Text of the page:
It’s almost like a rite of passage: someone starts running and soon encounters a bout of shin splints. These can occur on the inside or outside of the shin, or both. But why do they happen? Let’s dive into the background of shin splints, explore some anatomy, and discover effective solutions for shin splints treatment and prevention.

Who is Susceptible to Shin Splints?

While shin splints can sometimes diminish with rest and TLC, they can also morph into more serious problems. Medically known as medial tibial stress syndrome (MTSS), shin splints can range from mild inflammation to a stress fracture. Those who work in jobs requiring lots of walking or uncomfortable footwear, such as restaurant staff or military personnel, as well as athletes in high-impact sports like basketball, volleyball, and gymnastics, are particularly susceptible to MTSS.

At the Sports Recovery Annex, we see a wide range of patients, from casual joggers to ultra-runners (31-100 miles or more). Despite their varying experience levels, mileage, body types, and training techniques, one thing remains true: without proper warm-up, strengthening, and recovery processes, the body will eventually signal that something needs attention. Ignoring these signals can lead to more serious issues. That’s why focusing on shin splints treatment and prevention is crucial.

Anatomy Review

Your “shin” is your tibia. Several muscles attach to the tibia via tendons. When a muscle is tight, it creates inflammation at the attachment site on the tibia, as it pulls away during movement and exercise. The more intense the movement, the more stress there is on the muscles and tendons. Insufficient strength and improper mechanics can lead to inflammation, underscoring the need for effective shin splints treatment and prevention strategies.

Anatomy diagram showing the tibia and muscles of the lower leg.

Causes of Shin Splints

  • Tight calf muscles
  • Weak intrinsic foot muscles/arches
  • Overtraining
  • Weak core and gluteal muscles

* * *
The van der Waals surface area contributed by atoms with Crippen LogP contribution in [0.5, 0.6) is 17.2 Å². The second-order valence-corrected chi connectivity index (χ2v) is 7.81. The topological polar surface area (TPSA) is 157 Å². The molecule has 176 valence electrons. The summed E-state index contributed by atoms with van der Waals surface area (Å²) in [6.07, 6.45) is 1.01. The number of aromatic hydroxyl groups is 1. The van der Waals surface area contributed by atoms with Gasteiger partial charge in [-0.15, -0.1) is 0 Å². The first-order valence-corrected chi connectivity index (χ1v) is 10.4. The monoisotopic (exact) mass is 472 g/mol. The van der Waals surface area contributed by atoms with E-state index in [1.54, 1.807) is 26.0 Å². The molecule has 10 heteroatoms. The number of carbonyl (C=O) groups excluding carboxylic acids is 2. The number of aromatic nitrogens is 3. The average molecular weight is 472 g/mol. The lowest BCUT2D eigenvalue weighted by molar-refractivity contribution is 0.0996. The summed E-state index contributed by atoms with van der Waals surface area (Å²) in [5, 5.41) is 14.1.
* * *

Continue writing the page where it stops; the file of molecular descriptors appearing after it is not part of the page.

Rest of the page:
• Improper footwear and/or gait
  • Hard or sloped running surfaces
  • High-impact movements (plyometrics)
  • Anatomical discrepancies and imbalances (e.g., flat or highly arched feet)

Females and those with higher mileage/workloads are slightly more likely to get shin splints. Without proper shin splints treatment and prevention, repetitive stress from activities like running and jumping can worsen inflammation.

How to Treat Shin Splints

At the Sports Recovery Annex, we utilize several methods for shin splints treatment:

Patient receiving Game Ready for shin splints
  1. Massage and Release Techniques: Massaging tight muscles and using cupping and Graston tools to release tension.
  2. Advanced Therapies: Infrared laser, ultrasound, and PiezoWave acoustic therapy to reduce deeper inflammation.
  3. Cryotherapy: GameReady and cryotherapy chamber treatments to reduce inflammation; research shows that whole-body cryotherapy significantly aids healing and recovery.
  4. Acupuncture & Dry Needling: Stimulating endorphins (our body’s natural painkillers) and bringing oxygen and nutrients to tight/inflamed muscles.
  5. Rehabilitation Exercises: Stretching and strengthening exercises based on a thorough evaluation by our healthcare providers. We test flexibility, mobility, strength, and perform orthopedic testing to determine specific root causes and develop a unique care plan.
  6. Proper Warm-Up and Cool-Down Protocols: Instructions for patients to implement before and after workouts to help the body perform at its best.
  7. Additional Support: X-ray imaging, custom-made orthotics, gait training, and more.

These strategies are based on evaluations by our athletic trainers at the Sports Recovery Annex. Once we diagnose the root cause, we start treatment to address the symptoms and patterns, ultimately preventing the shin splints from returning.

Runner performing calf stretches

Preventing Shin Splints

To avoid shin splints or prevent their return, follow these tips for effective shin splints prevention:

  • Wear well-cushioned shoes and supportive orthotic inserts.
  • Thoroughly warm up before exercising.
  • Implement consistent and routine stretching.
  • Maintain varied exercise methods, including strength training.
  • Stay on top of your recovery.
Running shoes with cushion

Our bodies endure a lot of wear and tear, so we must invest in proper care and recovery. Seeking help from licensed and qualified healthcare practitioners is a great first step toward feeling your best. Visit us at the Sports Recovery Annex to address any physical issues and help you feel your optimal self!